Little man on campus

Late in Friday's game against defending state-champion Corvallis, the Ashland defense twice had its back against end zone as it tried to protect both a five-point lead and its unblemished record.

Both times, Corvallis attacked Ashland on the ground and both times the Spartans were turned back, first by a forced fumble and later by a solid Grizzly gang tackle.

Ashland's impersonation of a brick wall was hardly a shocker &

the Grizzlies are allowing just 2.7 yards per rush and have an astounding plus-10 turnover margin. What may be surprising to some, however, especially those who saw game footage, was the Ashland player in the No. 50 jersey who served as a catalyst on both plays.

That player was Edwin Lee, a two-way senior lineman who has worked his way onto Ashland's starting goal line defense. Why is that surprising? In a game of giants, Lee is holding his own &

all 5-foot-6 of him.

"He's got a great heart," said Ashland head coach Charlie Hall, who admits that Lee's listed height is generous. "He's been part of the program since I've been here for three years now. He trains, plays hockey and rugby, and he's one of those kids that just loves being on the team. He's a little bit of a character, but the team really likes him and respects him."


The coaches respect him, too &

they named Lee one of Ashland's three team captains for Friday night's home game against Roosevelt. Kickoff for the nonconference clash is scheduled for 7 p.m.

Lee has yet to be credited with a tackle, but against Corvallis he showed why that statistic isn't the only measure of success on defense. On one of the aforementioned fourth-quarter stops, the eventual fumble was partly a byproduct of Lee's gritty work in the trenches.

"When we get down on the goal line, he's one of the guys that crawls into the offensive linemen to try to cause a pile," Hall said. "And because Edwin caused a pile with the offensive linemen, the running back had no place to go but over the top, and then he was met by a linebacker."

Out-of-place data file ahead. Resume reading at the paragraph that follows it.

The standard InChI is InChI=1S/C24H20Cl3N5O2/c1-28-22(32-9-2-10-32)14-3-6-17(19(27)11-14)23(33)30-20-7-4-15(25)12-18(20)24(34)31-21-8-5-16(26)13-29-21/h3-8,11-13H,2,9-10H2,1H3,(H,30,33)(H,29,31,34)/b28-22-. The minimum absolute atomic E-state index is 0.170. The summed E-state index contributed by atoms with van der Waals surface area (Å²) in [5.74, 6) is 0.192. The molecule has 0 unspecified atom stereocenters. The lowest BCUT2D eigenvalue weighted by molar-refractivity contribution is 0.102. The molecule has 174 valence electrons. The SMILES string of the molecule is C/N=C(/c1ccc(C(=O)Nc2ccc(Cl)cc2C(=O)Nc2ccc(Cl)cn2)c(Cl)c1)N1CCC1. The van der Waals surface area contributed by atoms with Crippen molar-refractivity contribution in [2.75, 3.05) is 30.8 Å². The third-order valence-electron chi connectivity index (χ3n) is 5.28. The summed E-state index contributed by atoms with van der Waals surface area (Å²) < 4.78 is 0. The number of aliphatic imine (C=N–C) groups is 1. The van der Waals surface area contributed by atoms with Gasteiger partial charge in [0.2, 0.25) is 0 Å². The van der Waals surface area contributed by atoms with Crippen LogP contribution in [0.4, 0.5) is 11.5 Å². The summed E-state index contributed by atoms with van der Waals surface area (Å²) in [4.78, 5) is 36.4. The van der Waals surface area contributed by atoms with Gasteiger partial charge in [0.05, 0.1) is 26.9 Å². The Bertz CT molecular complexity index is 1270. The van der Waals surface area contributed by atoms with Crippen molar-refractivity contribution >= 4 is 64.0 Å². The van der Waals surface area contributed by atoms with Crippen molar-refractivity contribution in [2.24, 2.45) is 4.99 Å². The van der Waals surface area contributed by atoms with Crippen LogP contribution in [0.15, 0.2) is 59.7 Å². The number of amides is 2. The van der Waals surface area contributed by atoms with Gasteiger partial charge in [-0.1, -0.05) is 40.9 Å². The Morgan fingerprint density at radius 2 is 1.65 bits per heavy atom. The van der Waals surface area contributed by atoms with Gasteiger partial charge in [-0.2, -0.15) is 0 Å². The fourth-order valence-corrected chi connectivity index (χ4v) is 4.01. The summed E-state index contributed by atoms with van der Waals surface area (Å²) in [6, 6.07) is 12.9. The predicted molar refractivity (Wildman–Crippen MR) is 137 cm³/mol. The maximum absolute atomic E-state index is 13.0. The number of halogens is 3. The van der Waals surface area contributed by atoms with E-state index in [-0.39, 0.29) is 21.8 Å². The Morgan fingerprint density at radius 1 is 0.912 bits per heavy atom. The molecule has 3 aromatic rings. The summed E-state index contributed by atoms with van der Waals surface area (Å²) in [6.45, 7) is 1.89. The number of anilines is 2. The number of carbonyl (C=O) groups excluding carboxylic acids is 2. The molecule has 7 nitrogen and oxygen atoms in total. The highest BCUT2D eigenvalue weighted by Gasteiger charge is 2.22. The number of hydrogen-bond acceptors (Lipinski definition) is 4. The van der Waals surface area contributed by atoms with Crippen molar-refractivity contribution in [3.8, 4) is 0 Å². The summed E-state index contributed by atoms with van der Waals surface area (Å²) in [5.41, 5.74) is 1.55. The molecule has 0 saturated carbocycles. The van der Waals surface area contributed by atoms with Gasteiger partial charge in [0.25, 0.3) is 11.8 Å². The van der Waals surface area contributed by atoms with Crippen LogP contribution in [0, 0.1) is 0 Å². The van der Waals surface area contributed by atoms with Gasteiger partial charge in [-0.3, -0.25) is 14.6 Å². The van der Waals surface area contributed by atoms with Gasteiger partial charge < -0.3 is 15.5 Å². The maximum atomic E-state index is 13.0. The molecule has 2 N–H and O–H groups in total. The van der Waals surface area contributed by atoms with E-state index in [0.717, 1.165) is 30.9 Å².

Lee isn't all heart. He's got some beef despite his size &

205 pounds worth &

and can squat 370 pounds. And he doesn't shy away from the constant banging that goes along with line play; he's been playing football since middle school and rugby, an even more brutal sport, since his sophomore year.

While his presence on the football team draws curious looks, Lee doesn't see himself as an enigma. His job is to help keep opponents out of the end zone (something the Grizzlies have done very well this season) and he measures himself by how well he does that, not by his ability to merely survive a position typically dominated by each team's biggest and baddest players.

"Personally, I don't feel like it's that big of a disadvantage," said Lee, shrugging his shoulders while getting ready for Wednesday's team pictures. "Yeah, I'm small, but I work hard, so it's not that big of a deal to me. People ask me, 'Why do you play football?' It seems like you're a pretty small guy.' It's the camaraderie of the game &

here, with the guys."

The opponent

If their first two games are any indication, the Roughriders will provide the Grizzlies with an opportunity to work out some kinks on offense. Roosevelt of the Portland Interscholastic League enters the contest winless after two lackluster performances; Corvallis and Wilsonville have outscored the Roughriders by a combined score of 100-12.

"Their program is kind of a work-in-progress right now," said Hall, pointing out that Roosevelt went through a coaching change in the offseason, "but athletically, they can score points because they have so much speed."

Ashland (3-0), meanwhile, is coming off an emotional win that featured stellar defense but not much offense. Overall, Ashland is barely outgaining its opponents in total offense, 278 to 275. The difference for the Grizzlies has been their turnover margin and their special teams, which has done an outstanding job pinning opponents back thanks in part to the punting of Sam Gaviglio and the kicking of Ethan Bitzer and Dan Cropper. Ashland opponents are averaging just 12.9 yards per kickoff return.

"Those things are just creating field position advantages for us that we just didn't have before," Hall said.

Sports editor can be reached at 482-3456 x 224 or joe.

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